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23 November 2017Americas

Federal Circuit paves way for Eli Lilly testosterone generics

Eli Lilly experienced a setback yesterday at the US Court of Appeals for the Federal Circuit when it affirmed that a patent owned by the company is invalid.

The Federal Circuit backed a decision made by the US District Court for the Southern District of Indiana, which found that claim 20 of US patent number 8,435,944 was invalid for obviousness.

The ‘944 patent, called “Method and composition for transdermal drug delivery”, covers Eli Lilly’s Axiron testosterone applicator. The treatment is used for men with testosterone deficiency.

Claim 20 of the patent recites a “transdermal delivery method of applying testosterone to the axilla [armpit] of a patient”.

Eli Lilly had sued Actavis, Lupin, Watson, Perrigo and Amneal over the companies’ filings of Abbreviated New Drug Applications for generic versions of Axiron, claiming patent infringement.

After a nine-day bench trial, the district court issued a 200-page judgment which, according to the Federal Circuit, was a “thorough, well-considered opinion”.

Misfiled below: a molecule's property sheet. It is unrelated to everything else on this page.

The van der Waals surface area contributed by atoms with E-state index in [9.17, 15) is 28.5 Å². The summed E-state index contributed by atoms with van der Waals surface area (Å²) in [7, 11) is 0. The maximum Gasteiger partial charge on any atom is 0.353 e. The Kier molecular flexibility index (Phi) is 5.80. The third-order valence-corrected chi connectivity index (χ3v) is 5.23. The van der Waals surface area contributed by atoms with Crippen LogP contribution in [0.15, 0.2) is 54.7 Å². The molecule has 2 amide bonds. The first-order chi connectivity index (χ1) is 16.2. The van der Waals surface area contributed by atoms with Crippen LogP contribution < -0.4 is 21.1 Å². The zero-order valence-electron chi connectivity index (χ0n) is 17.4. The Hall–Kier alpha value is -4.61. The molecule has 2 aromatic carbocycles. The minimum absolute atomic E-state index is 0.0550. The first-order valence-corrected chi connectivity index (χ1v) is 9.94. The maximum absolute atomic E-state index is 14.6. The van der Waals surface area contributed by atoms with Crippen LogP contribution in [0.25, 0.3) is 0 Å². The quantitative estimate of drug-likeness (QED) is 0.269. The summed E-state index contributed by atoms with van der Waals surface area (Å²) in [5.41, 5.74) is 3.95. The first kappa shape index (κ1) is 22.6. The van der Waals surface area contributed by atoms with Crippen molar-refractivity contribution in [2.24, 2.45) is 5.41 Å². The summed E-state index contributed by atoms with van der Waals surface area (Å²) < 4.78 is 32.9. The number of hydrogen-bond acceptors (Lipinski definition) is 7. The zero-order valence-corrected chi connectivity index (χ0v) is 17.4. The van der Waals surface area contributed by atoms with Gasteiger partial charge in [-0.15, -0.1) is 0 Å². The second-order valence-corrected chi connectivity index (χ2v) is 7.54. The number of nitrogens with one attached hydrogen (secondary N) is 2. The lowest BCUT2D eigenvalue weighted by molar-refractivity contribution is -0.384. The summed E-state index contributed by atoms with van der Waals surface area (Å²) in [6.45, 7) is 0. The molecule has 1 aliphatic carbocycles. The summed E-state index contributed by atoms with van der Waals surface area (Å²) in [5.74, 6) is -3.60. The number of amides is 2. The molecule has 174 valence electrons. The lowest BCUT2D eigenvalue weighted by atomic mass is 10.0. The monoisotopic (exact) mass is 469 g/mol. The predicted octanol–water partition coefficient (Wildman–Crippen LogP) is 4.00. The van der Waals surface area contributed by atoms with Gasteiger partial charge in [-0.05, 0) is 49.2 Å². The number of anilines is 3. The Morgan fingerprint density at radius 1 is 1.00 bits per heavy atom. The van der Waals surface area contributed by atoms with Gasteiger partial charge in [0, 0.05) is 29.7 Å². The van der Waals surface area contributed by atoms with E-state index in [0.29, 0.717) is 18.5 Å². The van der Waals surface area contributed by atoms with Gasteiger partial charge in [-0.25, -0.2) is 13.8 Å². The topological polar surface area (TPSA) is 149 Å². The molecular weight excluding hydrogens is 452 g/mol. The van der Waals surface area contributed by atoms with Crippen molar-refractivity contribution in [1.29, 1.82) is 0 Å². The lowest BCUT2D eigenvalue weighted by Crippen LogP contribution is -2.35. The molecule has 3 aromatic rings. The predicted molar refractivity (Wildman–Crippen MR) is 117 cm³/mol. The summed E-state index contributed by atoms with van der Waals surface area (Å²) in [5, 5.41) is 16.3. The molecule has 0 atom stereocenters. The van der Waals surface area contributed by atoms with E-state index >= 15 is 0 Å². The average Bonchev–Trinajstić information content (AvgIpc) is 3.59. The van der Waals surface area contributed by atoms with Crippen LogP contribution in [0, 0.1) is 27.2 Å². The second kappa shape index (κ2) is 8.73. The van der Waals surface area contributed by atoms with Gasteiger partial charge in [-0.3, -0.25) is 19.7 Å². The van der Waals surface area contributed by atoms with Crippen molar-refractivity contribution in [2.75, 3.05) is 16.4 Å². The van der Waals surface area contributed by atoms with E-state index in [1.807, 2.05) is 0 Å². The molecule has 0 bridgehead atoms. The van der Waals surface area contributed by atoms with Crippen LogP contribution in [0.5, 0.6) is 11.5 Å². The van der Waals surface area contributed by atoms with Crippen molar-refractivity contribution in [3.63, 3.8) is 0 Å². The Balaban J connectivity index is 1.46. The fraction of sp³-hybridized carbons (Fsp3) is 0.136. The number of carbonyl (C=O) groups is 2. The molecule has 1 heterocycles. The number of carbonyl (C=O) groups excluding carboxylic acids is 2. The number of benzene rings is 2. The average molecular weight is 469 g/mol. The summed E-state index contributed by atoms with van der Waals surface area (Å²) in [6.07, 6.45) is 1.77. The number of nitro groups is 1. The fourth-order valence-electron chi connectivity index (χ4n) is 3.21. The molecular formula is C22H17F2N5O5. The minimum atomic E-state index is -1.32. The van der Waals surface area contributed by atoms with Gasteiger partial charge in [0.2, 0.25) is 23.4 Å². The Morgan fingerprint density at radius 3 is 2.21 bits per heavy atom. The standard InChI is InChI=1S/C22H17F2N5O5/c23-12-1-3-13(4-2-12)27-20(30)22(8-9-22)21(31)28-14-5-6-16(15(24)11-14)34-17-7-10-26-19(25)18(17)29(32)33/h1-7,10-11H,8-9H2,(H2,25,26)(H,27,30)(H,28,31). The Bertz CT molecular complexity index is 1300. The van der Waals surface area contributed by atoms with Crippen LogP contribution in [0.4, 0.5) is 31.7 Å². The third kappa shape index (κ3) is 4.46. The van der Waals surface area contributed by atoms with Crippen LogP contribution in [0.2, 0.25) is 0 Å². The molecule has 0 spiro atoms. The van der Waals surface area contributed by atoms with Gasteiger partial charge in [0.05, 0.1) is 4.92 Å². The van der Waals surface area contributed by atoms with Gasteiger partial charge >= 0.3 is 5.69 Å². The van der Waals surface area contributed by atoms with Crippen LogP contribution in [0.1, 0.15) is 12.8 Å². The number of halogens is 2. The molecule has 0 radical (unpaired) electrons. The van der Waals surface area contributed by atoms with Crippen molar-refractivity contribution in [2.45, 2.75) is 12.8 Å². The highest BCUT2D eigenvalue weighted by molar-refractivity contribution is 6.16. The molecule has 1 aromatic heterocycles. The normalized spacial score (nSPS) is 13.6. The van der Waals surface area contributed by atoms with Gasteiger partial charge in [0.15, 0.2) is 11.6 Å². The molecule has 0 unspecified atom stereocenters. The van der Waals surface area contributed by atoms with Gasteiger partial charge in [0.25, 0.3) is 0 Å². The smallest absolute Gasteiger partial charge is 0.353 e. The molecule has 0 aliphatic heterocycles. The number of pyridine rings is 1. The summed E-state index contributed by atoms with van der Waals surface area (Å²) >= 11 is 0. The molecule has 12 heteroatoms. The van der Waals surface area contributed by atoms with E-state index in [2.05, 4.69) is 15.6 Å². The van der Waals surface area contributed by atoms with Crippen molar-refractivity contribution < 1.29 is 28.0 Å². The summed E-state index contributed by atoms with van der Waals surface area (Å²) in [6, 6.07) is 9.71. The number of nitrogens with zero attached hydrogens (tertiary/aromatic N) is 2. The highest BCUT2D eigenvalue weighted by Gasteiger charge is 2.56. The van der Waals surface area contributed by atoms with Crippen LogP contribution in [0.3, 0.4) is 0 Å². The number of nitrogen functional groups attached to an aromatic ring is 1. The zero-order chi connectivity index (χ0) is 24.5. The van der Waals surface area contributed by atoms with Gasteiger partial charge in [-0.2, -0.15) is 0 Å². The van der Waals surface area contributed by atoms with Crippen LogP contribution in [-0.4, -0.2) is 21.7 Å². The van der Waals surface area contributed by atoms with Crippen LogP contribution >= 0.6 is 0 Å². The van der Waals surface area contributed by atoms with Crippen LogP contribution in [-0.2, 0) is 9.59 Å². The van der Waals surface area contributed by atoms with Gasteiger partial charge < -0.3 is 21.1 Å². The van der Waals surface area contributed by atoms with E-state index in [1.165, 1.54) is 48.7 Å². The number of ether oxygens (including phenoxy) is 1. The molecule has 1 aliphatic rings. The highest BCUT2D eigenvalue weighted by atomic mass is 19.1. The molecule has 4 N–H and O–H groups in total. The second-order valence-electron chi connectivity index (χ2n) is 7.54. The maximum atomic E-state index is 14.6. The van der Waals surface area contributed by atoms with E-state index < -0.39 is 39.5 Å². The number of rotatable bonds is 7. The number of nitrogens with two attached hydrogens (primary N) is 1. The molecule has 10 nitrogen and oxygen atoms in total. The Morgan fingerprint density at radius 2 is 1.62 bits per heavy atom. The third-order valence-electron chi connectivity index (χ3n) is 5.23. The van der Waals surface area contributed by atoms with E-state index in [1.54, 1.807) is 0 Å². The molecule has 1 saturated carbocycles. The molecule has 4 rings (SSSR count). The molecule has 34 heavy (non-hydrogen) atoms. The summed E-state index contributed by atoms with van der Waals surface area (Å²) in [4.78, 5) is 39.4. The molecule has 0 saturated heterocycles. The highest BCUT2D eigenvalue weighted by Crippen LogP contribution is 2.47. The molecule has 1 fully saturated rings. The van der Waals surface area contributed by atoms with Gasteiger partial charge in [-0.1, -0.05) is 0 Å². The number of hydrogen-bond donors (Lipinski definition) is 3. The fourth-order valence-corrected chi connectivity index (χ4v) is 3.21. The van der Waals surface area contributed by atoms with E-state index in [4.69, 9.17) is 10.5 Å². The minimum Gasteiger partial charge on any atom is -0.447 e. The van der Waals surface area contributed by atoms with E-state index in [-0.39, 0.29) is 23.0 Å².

The Indiana court found that claim 20 was obvious in light of prior art, which taught and suggested that applying testosterone to the armpit will “increase a patient’s testosterone level with a reasonable expectation of success”.

The Federal Circuit agreed with the lower court’s decision, adding that Eli Lilly’s arguments against those references “lack merit and/or are based on a misreading of the lower court’s opinion”.

Circuit Judge Raymond Chen, on behalf of the court, said: “As an initial matter, it is premised on Eli Lilly having provided weighty objective indicia of non-obviousness. We agree with the district court, however, that Eli Lilly’s proffered objective indicia lacked probative weight.”

Eli Lilly had put forward two bases of secondary considerations: that the prior art teaches away from applying testosterone to the armpit due to “concerns over causing an undesired elevated level of dihydrotestosterone”, and that the claimed method yielded unexpected results.

“Eli Lilly’s expert, however, did not point to any teaching in the prior art that suggested avoiding the axilla as a location for applying and delivering testosterone,” noted Chen.

He added that the company had made “no meaningful” argument contesting the district court’s rejection of Eli Lilly’s theory of unexpected results.

Aside from the ‘944 patent, the Federal Circuit was also dealing with Amneal’s cross-appeal against the district court’s opinion that claims 9 and 10 of US patent number 8,807,861 were valid and infringed by Amneal’s applicator.

But Chen said: “Because we find no fault in the district court’s opinion, we affirm on all grounds.”

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